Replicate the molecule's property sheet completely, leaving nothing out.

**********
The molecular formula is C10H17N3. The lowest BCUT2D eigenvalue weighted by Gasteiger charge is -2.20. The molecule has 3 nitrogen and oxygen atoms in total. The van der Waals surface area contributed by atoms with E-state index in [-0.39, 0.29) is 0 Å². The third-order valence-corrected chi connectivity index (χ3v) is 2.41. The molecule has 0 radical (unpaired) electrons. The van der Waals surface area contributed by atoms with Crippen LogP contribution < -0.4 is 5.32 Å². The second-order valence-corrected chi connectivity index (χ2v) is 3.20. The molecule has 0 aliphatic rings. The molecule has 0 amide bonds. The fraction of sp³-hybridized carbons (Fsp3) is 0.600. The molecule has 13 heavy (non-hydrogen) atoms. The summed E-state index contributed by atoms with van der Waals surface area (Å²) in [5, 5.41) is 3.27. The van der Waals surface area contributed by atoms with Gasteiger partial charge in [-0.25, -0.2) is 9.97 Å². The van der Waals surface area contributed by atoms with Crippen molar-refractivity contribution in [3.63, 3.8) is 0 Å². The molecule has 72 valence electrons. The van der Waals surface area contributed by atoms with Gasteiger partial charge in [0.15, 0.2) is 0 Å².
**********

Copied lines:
The molecular formula is C10H17N3. The lowest BCUT2D eigenvalue weighted by Gasteiger charge is -2.20. The molecule has 3 nitrogen and oxygen atoms in total. The van der Waals surface area contributed by atoms with E-state index in [-0.39, 0.29) is 0 Å². The third-order valence-corrected chi connectivity index (χ3v) is 2.41. The molecule has 0 radical (unpaired) electrons. The van der Waals surface area contributed by atoms with Crippen LogP contribution < -0.4 is 5.32 Å². The second-order valence-corrected chi connectivity index (χ2v) is 3.20. The molecule has 0 aliphatic rings. The molecule has 0 amide bonds. The fraction of sp³-hybridized carbons (Fsp3) is 0.600. The molecule has 13 heavy (non-hydrogen) atoms. The summed E-state index contributed by atoms with van der Waals surface area (Å²) in [5, 5.41) is 3.27. The van der Waals surface area contributed by atoms with Gasteiger partial charge in [-0.25, -0.2) is 9.97 Å². The van der Waals surface area contributed by atoms with Crippen molar-refractivity contribution in [3.63, 3.8) is 0 Å². The molecule has 72 valence electrons. The van der Waals surface area contributed by atoms with Gasteiger partial charge in [0.15, 0.2) is 0 Å².